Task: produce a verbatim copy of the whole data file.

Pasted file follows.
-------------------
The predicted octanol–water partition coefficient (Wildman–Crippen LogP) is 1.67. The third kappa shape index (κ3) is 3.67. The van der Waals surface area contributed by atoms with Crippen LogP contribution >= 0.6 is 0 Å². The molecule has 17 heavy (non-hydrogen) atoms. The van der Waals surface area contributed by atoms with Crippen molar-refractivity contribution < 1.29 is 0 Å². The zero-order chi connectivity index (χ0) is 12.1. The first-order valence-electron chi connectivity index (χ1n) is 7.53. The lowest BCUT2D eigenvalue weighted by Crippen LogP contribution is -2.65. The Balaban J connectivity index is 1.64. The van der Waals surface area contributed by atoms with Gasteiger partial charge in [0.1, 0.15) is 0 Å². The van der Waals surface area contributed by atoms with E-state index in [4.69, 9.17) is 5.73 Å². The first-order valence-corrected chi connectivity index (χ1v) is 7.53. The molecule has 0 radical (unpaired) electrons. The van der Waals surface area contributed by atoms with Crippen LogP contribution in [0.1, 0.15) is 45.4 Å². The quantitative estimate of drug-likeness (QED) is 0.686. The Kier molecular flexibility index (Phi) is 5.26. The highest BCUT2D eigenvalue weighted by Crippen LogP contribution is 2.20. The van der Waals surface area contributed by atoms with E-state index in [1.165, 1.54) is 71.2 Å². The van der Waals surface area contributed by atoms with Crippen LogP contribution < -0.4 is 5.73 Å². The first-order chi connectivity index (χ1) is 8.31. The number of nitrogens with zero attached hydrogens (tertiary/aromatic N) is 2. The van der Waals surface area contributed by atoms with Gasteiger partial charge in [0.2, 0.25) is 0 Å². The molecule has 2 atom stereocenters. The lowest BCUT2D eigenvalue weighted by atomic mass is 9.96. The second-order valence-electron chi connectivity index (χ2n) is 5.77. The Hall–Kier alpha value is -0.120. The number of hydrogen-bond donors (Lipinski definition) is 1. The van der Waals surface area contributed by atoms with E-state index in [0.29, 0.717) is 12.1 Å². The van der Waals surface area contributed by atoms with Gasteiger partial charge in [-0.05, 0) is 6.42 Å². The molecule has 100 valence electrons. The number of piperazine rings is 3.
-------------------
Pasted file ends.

The predicted octanol–water partition coefficient (Wildman–Crippen LogP) is 1.67. The third kappa shape index (κ3) is 3.67. The van der Waals surface area contributed by atoms with Crippen LogP contribution >= 0.6 is 0 Å². The molecule has 17 heavy (non-hydrogen) atoms. The van der Waals surface area contributed by atoms with Crippen molar-refractivity contribution < 1.29 is 0 Å². The zero-order chi connectivity index (χ0) is 12.1. The first-order valence-electron chi connectivity index (χ1n) is 7.53. The lowest BCUT2D eigenvalue weighted by Crippen LogP contribution is -2.65. The Balaban J connectivity index is 1.64. The van der Waals surface area contributed by atoms with Gasteiger partial charge in [0.1, 0.15) is 0 Å². The van der Waals surface area contributed by atoms with E-state index in [4.69, 9.17) is 5.73 Å². The first-order valence-corrected chi connectivity index (χ1v) is 7.53. The molecule has 0 radical (unpaired) electrons. The van der Waals surface area contributed by atoms with Crippen LogP contribution in [0.1, 0.15) is 45.4 Å². The quantitative estimate of drug-likeness (QED) is 0.686. The Kier molecular flexibility index (Phi) is 5.26. The highest BCUT2D eigenvalue weighted by Crippen LogP contribution is 2.20. The van der Waals surface area contributed by atoms with E-state index in [1.165, 1.54) is 71.2 Å². The van der Waals surface area contributed by atoms with Crippen LogP contribution < -0.4 is 5.73 Å². The first-order chi connectivity index (χ1) is 8.31. The number of nitrogens with zero attached hydrogens (tertiary/aromatic N) is 2. The van der Waals surface area contributed by atoms with Gasteiger partial charge in [0.2, 0.25) is 0 Å². The molecule has 2 atom stereocenters. The lowest BCUT2D eigenvalue weighted by atomic mass is 9.96. The second-order valence-electron chi connectivity index (χ2n) is 5.77. The Hall–Kier alpha value is -0.120. The number of hydrogen-bond donors (Lipinski definition) is 1. The van der Waals surface area contributed by atoms with E-state index in [0.29, 0.717) is 12.1 Å². The van der Waals surface area contributed by atoms with Gasteiger partial charge in [-0.05, 0) is 6.42 Å². The molecule has 100 valence electrons. The number of piperazine rings is 3.